Clinical Aspects of Palliative Sedation in Prospective Studies:A Systematic Review

Arantzamendi, M. and Belar, A. and Payne, S. and Rijpstra, M. and Preston, N. and Menten, J. and Van der Elst, M. and Radbruch, L. and Hasselaar, J. and Centeno, C. (2020) Clinical Aspects of Palliative Sedation in Prospective Studies:A Systematic Review. Journal of Pain and Symptom Management. ISSN 0885-3924

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Abstract

Context: Near the end of life when patients experience refractory symptoms, palliative sedation may be considered as a last treatment. Clinical guidelines have been developed, but they are mainly based on expert opinion or retrospective chart reviews. Therefore, evidence for the clinical aspects of palliative sedation is needed. Objectives: To explore clinical aspects of palliative sedation in recent prospective studies. Methods: Systematic review was conducted following Preferred Reporting Items for Systematic Reviews and Meta-Analyses guidelines and registered at PROSPERO. PubMed, CINAHL, Cochrane, MEDLINE, and EMBASE were searched (January 2014–December 2019), combining sedation, palliative care, and prospective. Article quality was assessed. Results: Ten prospective articles were included, involving predominantly patients with cancer. Most frequently reported refractory symptoms were delirium (41%–83%), pain (25%–65%), and dyspnea (16%–59%). In some articles, psychological and existential distress were mentioned (16%–59%). Only a few articles specified the tools used to assess symptoms. Level of sedation assessment tools were the Richmond Agitation Sedation Scale, Ramsay Sedation Scale, Glasgow Coma Scale, and Bispectral Index monitoring. The palliative sedation practice shows an underlying need for proportionality in relation to symptom intensity. Midazolam was the main sedative used. Other reported medications were phenobarbital, promethazine, and anesthetic medication—propofol. The only study that reported level of patient's discomfort as a palliative sedation outcome showed a decrease in patient discomfort. Conclusion: Assessment of refractory symptoms should include physical evaluation with standardized tools applied and interviews for psychological and existential evaluation by expert clinicians working in teams. Future research needs to evaluate the effectiveness of palliative sedation for refractory symptom relief. © 2020 The Authors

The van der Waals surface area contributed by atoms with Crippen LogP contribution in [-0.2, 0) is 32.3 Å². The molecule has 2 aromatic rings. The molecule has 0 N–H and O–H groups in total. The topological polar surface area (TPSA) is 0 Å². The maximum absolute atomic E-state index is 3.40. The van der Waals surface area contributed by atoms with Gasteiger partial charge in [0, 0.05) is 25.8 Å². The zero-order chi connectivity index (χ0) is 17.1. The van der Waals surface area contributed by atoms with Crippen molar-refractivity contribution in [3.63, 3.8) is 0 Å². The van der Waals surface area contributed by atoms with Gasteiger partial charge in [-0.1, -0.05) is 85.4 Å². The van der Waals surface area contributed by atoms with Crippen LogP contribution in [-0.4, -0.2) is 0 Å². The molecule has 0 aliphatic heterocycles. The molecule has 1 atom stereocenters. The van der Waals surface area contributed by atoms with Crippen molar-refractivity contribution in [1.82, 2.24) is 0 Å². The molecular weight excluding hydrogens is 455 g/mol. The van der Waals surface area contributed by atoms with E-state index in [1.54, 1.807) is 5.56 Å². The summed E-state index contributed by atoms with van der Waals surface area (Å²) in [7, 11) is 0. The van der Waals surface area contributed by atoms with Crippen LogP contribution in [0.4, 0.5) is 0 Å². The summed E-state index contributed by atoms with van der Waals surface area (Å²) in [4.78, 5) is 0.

Item Type:
Journal Article
Journal or Publication Title:
Journal of Pain and Symptom Management
Uncontrolled Keywords:
/dk/atira/pure/subjectarea/asjc/2900
Subjects:
ID Code:
148666
Deposited By:
Deposited On:
03 Nov 2020 15:17
Refereed?:
Yes
Published?:
Published
Last Modified:
23 Nov 2020 14:46